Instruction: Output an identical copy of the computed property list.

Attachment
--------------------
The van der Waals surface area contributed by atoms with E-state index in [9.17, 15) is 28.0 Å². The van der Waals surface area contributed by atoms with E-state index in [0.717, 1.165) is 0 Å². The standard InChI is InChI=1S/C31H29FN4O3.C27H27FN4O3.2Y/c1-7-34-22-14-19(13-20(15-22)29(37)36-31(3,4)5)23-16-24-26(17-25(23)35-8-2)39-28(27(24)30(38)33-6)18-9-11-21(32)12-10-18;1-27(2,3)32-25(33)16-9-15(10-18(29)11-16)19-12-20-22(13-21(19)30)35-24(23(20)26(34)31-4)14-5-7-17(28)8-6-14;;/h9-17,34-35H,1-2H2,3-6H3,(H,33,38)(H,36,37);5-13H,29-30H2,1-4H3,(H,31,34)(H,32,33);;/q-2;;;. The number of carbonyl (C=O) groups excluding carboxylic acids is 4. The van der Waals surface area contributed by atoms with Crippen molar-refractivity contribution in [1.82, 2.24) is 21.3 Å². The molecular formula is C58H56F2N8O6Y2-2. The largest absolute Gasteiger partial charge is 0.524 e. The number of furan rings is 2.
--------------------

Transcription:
The van der Waals surface area contributed by atoms with E-state index in [9.17, 15) is 28.0 Å². The van der Waals surface area contributed by atoms with E-state index in [0.717, 1.165) is 0 Å². The standard InChI is InChI=1S/C31H29FN4O3.C27H27FN4O3.2Y/c1-7-34-22-14-19(13-20(15-22)29(37)36-31(3,4)5)23-16-24-26(17-25(23)35-8-2)39-28(27(24)30(38)33-6)18-9-11-21(32)12-10-18;1-27(2,3)32-25(33)16-9-15(10-18(29)11-16)19-12-20-22(13-21(19)30)35-24(23(20)26(34)31-4)14-5-7-17(28)8-6-14;;/h9-17,34-35H,1-2H2,3-6H3,(H,33,38)(H,36,37);5-13H,29-30H2,1-4H3,(H,31,34)(H,32,33);;/q-2;;;. The number of carbonyl (C=O) groups excluding carboxylic acids is 4. The van der Waals surface area contributed by atoms with Crippen molar-refractivity contribution in [1.82, 2.24) is 21.3 Å². The molecular formula is C58H56F2N8O6Y2-2. The largest absolute Gasteiger partial charge is 0.524 e. The number of furan rings is 2.